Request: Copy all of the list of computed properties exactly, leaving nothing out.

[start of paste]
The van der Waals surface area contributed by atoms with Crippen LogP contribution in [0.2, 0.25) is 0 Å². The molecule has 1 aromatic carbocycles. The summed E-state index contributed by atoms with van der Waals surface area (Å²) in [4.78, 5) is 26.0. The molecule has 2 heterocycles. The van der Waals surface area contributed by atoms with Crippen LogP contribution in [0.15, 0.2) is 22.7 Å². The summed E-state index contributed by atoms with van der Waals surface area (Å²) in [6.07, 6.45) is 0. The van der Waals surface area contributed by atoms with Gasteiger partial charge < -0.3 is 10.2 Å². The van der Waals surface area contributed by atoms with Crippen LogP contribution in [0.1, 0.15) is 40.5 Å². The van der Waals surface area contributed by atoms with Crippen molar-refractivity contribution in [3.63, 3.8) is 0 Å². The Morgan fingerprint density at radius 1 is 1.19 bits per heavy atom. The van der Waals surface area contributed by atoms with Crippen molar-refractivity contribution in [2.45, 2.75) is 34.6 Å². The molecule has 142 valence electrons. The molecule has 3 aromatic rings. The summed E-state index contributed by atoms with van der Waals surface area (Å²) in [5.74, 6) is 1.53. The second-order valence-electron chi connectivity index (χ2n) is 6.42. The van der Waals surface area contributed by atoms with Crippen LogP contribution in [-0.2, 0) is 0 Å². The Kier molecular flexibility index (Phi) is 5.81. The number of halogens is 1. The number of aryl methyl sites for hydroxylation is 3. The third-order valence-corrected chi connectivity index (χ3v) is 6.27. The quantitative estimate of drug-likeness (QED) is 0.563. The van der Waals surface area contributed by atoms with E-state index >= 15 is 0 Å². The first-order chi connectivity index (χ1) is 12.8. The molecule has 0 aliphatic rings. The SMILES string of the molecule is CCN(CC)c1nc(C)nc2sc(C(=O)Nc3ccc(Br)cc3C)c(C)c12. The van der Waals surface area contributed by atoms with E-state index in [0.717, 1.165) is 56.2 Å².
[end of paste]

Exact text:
The van der Waals surface area contributed by atoms with Crippen LogP contribution in [0.2, 0.25) is 0 Å². The molecule has 1 aromatic carbocycles. The summed E-state index contributed by atoms with van der Waals surface area (Å²) in [4.78, 5) is 26.0. The molecule has 2 heterocycles. The van der Waals surface area contributed by atoms with Crippen LogP contribution in [0.15, 0.2) is 22.7 Å². The summed E-state index contributed by atoms with van der Waals surface area (Å²) in [6.07, 6.45) is 0. The van der Waals surface area contributed by atoms with Gasteiger partial charge < -0.3 is 10.2 Å². The van der Waals surface area contributed by atoms with Crippen LogP contribution in [0.1, 0.15) is 40.5 Å². The van der Waals surface area contributed by atoms with Crippen molar-refractivity contribution in [3.63, 3.8) is 0 Å². The Morgan fingerprint density at radius 1 is 1.19 bits per heavy atom. The van der Waals surface area contributed by atoms with Crippen molar-refractivity contribution in [2.45, 2.75) is 34.6 Å². The molecule has 142 valence electrons. The molecule has 3 aromatic rings. The summed E-state index contributed by atoms with van der Waals surface area (Å²) in [5.74, 6) is 1.53. The second-order valence-electron chi connectivity index (χ2n) is 6.42. The van der Waals surface area contributed by atoms with Crippen LogP contribution in [-0.2, 0) is 0 Å². The Kier molecular flexibility index (Phi) is 5.81. The number of halogens is 1. The number of aryl methyl sites for hydroxylation is 3. The third-order valence-corrected chi connectivity index (χ3v) is 6.27. The quantitative estimate of drug-likeness (QED) is 0.563. The van der Waals surface area contributed by atoms with E-state index >= 15 is 0 Å². The first-order chi connectivity index (χ1) is 12.8. The molecule has 0 aliphatic rings. The SMILES string of the molecule is CCN(CC)c1nc(C)nc2sc(C(=O)Nc3ccc(Br)cc3C)c(C)c12. The van der Waals surface area contributed by atoms with E-state index in [0.717, 1.165) is 56.2 Å².